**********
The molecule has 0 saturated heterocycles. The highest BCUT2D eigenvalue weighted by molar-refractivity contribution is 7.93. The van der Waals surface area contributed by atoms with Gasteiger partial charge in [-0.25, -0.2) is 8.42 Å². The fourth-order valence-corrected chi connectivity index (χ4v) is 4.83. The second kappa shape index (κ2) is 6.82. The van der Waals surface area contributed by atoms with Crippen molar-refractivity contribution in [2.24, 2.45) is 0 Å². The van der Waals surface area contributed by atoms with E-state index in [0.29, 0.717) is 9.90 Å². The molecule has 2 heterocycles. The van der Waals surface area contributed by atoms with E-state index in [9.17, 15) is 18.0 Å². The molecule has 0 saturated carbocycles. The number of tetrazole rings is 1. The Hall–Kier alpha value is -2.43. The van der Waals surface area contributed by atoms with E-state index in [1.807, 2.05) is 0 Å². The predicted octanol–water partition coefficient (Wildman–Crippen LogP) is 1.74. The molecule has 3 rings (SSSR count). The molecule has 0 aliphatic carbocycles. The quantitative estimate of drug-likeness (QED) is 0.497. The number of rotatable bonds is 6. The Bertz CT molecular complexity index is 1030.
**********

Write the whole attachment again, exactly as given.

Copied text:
The molecule has 0 saturated heterocycles. The highest BCUT2D eigenvalue weighted by molar-refractivity contribution is 7.93. The van der Waals surface area contributed by atoms with Gasteiger partial charge in [-0.25, -0.2) is 8.42 Å². The fourth-order valence-corrected chi connectivity index (χ4v) is 4.83. The second kappa shape index (κ2) is 6.82. The van der Waals surface area contributed by atoms with Crippen molar-refractivity contribution in [2.24, 2.45) is 0 Å². The van der Waals surface area contributed by atoms with E-state index in [0.29, 0.717) is 9.90 Å². The molecule has 2 heterocycles. The van der Waals surface area contributed by atoms with E-state index in [9.17, 15) is 18.0 Å². The molecule has 0 saturated carbocycles. The number of tetrazole rings is 1. The Hall–Kier alpha value is -2.43. The van der Waals surface area contributed by atoms with E-state index in [1.807, 2.05) is 0 Å². The predicted octanol–water partition coefficient (Wildman–Crippen LogP) is 1.74. The molecule has 3 rings (SSSR count). The molecule has 0 aliphatic carbocycles. The quantitative estimate of drug-likeness (QED) is 0.497. The number of rotatable bonds is 6. The Bertz CT molecular complexity index is 1030.